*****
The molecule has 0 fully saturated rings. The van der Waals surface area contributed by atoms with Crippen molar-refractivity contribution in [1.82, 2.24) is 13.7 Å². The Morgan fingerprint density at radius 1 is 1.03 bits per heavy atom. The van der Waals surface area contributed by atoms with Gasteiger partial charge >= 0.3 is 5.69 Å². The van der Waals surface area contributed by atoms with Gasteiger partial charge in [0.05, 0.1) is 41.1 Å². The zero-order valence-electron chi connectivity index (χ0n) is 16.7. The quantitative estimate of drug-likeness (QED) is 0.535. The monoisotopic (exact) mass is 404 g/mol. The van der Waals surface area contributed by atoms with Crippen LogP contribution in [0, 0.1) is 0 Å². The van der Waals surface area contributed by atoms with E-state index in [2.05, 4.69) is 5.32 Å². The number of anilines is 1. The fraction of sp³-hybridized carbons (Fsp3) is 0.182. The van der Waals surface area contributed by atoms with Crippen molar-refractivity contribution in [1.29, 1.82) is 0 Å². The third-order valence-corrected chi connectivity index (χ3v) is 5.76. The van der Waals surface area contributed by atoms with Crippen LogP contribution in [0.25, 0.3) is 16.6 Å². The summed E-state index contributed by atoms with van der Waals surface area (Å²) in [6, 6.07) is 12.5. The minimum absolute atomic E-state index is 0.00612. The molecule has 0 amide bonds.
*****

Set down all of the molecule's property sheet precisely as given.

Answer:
The molecule has 0 fully saturated rings. The van der Waals surface area contributed by atoms with Crippen molar-refractivity contribution in [1.82, 2.24) is 13.7 Å². The Morgan fingerprint density at radius 1 is 1.03 bits per heavy atom. The van der Waals surface area contributed by atoms with Gasteiger partial charge >= 0.3 is 5.69 Å². The van der Waals surface area contributed by atoms with Gasteiger partial charge in [0.05, 0.1) is 41.1 Å². The zero-order valence-electron chi connectivity index (χ0n) is 16.7. The quantitative estimate of drug-likeness (QED) is 0.535. The monoisotopic (exact) mass is 404 g/mol. The van der Waals surface area contributed by atoms with Crippen LogP contribution in [0, 0.1) is 0 Å². The van der Waals surface area contributed by atoms with E-state index in [2.05, 4.69) is 5.32 Å². The number of anilines is 1. The fraction of sp³-hybridized carbons (Fsp3) is 0.182. The van der Waals surface area contributed by atoms with Crippen molar-refractivity contribution in [1.29, 1.82) is 0 Å². The third-order valence-corrected chi connectivity index (χ3v) is 5.76. The van der Waals surface area contributed by atoms with Crippen LogP contribution in [0.25, 0.3) is 16.6 Å². The summed E-state index contributed by atoms with van der Waals surface area (Å²) in [6, 6.07) is 12.5. The minimum absolute atomic E-state index is 0.00612. The molecule has 0 amide bonds.